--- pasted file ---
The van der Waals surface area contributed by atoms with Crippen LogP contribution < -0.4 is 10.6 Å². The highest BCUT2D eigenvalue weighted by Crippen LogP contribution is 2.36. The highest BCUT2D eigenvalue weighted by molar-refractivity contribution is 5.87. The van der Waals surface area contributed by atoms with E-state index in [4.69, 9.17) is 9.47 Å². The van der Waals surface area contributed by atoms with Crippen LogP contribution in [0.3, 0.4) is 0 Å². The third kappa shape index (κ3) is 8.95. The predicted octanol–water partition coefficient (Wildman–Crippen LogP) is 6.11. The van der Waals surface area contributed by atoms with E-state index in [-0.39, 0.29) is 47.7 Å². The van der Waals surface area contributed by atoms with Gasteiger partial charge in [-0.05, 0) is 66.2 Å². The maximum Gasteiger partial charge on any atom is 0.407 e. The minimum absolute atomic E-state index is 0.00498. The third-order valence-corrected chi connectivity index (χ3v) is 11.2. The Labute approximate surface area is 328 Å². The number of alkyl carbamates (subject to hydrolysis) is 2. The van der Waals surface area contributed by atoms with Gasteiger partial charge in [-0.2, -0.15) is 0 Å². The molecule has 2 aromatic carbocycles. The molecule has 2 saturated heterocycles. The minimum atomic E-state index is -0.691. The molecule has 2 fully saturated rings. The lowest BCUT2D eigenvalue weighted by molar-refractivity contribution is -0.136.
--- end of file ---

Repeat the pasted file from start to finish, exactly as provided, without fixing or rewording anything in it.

The van der Waals surface area contributed by atoms with Crippen LogP contribution < -0.4 is 10.6 Å². The highest BCUT2D eigenvalue weighted by Crippen LogP contribution is 2.36. The highest BCUT2D eigenvalue weighted by molar-refractivity contribution is 5.87. The van der Waals surface area contributed by atoms with E-state index in [4.69, 9.17) is 9.47 Å². The van der Waals surface area contributed by atoms with Crippen LogP contribution in [0.3, 0.4) is 0 Å². The third kappa shape index (κ3) is 8.95. The predicted octanol–water partition coefficient (Wildman–Crippen LogP) is 6.11. The van der Waals surface area contributed by atoms with E-state index in [-0.39, 0.29) is 47.7 Å². The van der Waals surface area contributed by atoms with Gasteiger partial charge in [-0.05, 0) is 66.2 Å². The maximum Gasteiger partial charge on any atom is 0.407 e. The minimum absolute atomic E-state index is 0.00498. The third-order valence-corrected chi connectivity index (χ3v) is 11.2. The Labute approximate surface area is 328 Å². The number of alkyl carbamates (subject to hydrolysis) is 2. The van der Waals surface area contributed by atoms with Gasteiger partial charge in [-0.2, -0.15) is 0 Å². The molecule has 2 aromatic carbocycles. The molecule has 2 saturated heterocycles. The minimum atomic E-state index is -0.691. The molecule has 2 fully saturated rings. The lowest BCUT2D eigenvalue weighted by molar-refractivity contribution is -0.136.